With several private video cameras and the bright lights of two Los Angeles television stations aimed directly at them, City Council members this week retreated from their ban on videotaping council meetings, saying the prohibition was intended only to guarantee that the proceedings were not disrupted.
"This is a case of overreaction," said Councilwoman Marcia Martin, who last week joined her four colleagues in banning video cameras from council chambers. "It is once again just people overreacting and not realizing the intent."
The council voted 4 to 0, with Councilman Archie Snow out of town, to reverse the ban and to allow "any type of videotaping" at its proceedings. In a written statement distributed at the meeting, Snow said he did not object to videotaping "provided there is no interference with our deliberations."
After most of the cameras and crowd left the meeting Monday night, the council made another surprise about-face, this time unanimously agreeing to consider cable TV broadcasts of its meetings. Just two weeks ago, council members declined by a 3-2 vote even to discuss Mayor Barbara Doerr's suggestion that meetings be televised.
Called a Victory
Ann Baker, a Neighborhood Watch organizer who last week inspired the prohibition on video cameras when she taped the meeting for her group, called the reversals a "victory for open government."
"People should have the opportunity to see what is going on," she said. "Maybe they will think twice now before they ban something else."
Councilman Jack Chapman, who last week proposed the ban on the video cameras, offered no explanation during the meeting for his change of heart. He said after the meeting, however, that public outcries about the prohibition and media coverage of it were "much ado about nothing."
Chapman said his motion was designed to prevent disruptions during council meetings, not to keep out private video cameras.
Restriction Not Intended
"My intent was not to restrict any media or public person from any of the City Council meetings," Chapman said. "How it got to where we are tonight, I do not know."
But Baker called Chapman's explanation "ridiculous," saying that the councilman pointed directly at her when he made the motion. Mayor Doerr also disputed Chapman's version.
"It was very clear it was to prohibit any video(taping) or filming. That is why Mr. Phillips jumped in," she said, referring to City Atty. Gordon Phillips, who expressed reservations about the ban.
Official minutes from the meeting on Aug. 19 and an audio tape recording made by the city clerk indicate that the council did approve a motion barring video cameras from its chambers.
According to the tape, Chapman made two motions:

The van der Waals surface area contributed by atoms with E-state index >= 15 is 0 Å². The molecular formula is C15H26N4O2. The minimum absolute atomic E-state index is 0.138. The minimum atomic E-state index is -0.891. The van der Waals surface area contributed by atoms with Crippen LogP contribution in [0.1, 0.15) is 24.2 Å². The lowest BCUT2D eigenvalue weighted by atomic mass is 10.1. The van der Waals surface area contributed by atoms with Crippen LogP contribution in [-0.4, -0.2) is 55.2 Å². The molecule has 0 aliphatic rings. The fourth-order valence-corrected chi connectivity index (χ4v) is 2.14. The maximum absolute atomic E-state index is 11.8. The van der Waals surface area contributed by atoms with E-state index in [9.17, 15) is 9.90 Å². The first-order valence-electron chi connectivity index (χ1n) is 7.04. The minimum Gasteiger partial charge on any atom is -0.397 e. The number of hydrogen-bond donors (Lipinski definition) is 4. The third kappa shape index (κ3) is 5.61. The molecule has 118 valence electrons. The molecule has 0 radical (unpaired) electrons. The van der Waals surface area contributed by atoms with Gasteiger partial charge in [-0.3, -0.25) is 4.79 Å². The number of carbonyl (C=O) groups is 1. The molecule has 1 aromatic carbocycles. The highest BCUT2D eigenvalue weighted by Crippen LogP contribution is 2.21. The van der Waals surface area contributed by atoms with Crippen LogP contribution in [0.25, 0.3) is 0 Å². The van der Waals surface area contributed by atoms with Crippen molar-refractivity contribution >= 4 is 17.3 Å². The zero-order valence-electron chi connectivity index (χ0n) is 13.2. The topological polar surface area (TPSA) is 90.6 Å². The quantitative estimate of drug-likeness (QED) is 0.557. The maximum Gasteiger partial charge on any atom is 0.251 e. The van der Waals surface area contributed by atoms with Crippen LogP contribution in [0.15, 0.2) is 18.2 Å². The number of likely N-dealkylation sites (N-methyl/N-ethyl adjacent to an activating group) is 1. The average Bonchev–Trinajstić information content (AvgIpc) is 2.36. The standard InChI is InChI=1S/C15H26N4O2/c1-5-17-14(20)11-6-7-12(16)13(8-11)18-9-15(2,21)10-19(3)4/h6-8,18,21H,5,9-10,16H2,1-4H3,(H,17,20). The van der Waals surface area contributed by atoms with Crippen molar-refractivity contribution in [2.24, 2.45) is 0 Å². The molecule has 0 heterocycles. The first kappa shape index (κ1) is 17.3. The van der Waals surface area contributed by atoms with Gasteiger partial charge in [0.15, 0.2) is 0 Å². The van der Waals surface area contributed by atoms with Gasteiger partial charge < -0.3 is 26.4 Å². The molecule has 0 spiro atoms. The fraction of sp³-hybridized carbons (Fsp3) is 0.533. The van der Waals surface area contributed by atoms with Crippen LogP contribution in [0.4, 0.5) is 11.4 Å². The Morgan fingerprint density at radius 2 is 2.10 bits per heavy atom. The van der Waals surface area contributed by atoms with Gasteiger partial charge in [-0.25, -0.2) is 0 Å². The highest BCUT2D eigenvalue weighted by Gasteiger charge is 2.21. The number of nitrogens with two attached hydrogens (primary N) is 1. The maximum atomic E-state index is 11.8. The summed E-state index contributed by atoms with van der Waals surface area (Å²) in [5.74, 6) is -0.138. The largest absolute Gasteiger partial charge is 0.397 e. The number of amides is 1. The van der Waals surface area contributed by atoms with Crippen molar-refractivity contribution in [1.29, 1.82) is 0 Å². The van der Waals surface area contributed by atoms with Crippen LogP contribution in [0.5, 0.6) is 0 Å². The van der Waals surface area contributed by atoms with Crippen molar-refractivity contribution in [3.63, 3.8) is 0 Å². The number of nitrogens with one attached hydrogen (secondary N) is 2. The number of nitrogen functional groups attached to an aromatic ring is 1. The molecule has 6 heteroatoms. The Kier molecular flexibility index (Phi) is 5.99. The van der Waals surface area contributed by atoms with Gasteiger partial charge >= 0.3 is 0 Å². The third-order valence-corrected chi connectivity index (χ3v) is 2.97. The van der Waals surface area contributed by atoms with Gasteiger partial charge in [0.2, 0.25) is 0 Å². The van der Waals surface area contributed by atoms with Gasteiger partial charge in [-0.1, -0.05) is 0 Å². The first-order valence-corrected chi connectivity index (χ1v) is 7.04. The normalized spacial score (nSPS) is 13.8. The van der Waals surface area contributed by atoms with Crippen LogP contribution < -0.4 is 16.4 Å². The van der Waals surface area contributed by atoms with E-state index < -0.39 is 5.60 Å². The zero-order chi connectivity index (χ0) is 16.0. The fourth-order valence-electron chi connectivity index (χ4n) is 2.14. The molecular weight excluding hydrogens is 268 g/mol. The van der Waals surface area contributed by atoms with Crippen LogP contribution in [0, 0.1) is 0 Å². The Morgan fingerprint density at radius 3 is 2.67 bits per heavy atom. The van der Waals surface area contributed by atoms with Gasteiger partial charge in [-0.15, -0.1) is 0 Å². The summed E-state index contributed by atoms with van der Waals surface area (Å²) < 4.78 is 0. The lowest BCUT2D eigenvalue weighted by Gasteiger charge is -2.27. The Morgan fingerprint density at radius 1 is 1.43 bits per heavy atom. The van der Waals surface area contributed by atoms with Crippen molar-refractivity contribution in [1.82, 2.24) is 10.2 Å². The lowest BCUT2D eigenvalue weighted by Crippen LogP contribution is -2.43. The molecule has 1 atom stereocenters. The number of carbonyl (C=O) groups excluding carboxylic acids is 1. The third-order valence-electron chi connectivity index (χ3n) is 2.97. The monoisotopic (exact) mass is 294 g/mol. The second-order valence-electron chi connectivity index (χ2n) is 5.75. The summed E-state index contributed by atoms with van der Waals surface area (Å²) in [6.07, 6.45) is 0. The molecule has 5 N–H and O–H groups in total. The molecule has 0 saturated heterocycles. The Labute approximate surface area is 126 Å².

"I'd like to make a motion--that camera has been on us for 3 1/2 hours--I want to make a motion that since we are still discussing whether our City Council meeting should be televised or not on cable television, that we do not allow motion picture cameras or VCRs without prior approval of the council," Chapman said.
After a brief discussion with City Atty. Phillips, who requested time to review a state attorney general's opinion about taping public meetings, Chapman made a second motion to ensure that the ban was effective immediately.
"I'd like to make sure that during this process--during the determination of that opinion--that it be prohibited," he said.
The second motion was approved 5 to 0, despite a warning from Mayor Doerr that the council might be overstepping its authority. "I wonder if freedom of the press is somehow included in that discussion," she said.
But Chapman said after this week's council meeting that his motion of a week earlier was misunderstood by the news media and Baker. "It had nothing to do with her," he said. "The intent was that private people bringing cameras should be sensitive to a public meeting."
The two reversals on Monday night came after Phillips issued a six-page memorandum on what legal rights the council has to restrict videotaping at its proceedings. Phillips ruled that video cameras cannot be prohibited unless the council "makes a reasonable finding that it creates a disturbance."
Phillips cited portions of the Brown Act, a section of the California government code that deals with public meetings, in supporting his claim.
"The purpose of the section is undoubtedly to permit the permanent recording of public meetings or provide a greater distribution of the events of the meeting to those unable to attend," he wrote.
The motion to consider broadcasting council meetings on cable TV was made by Councilman Ronald Cawdrey, who two weeks earlier had unsuccessfully supported Doerr's proposal to consider the idea. Cawdrey said he would like to see five cameras in the chambers--two at the rear, one on each side, and one behind the council members.
The city staff will study the issue and report back to the council within 60 days, City Manager Timothy Casey said.
Video Camera Use in South Bay
Council Meetings Broadcast on Cable TV
El Segundo--live and delayed tape.
Hermosa Beach--delayed tape.
Inglewood--occasionally, delayed tape.
Manhattan Beach--delayed tape.
Palos Verdes Estates*--none.
Rancho P. V.*--delayed tape.
Rolling Hills Estates*--none.
Torrance--live and delayed tape. *Only portions of the city are offered cable service. Source: city hall officials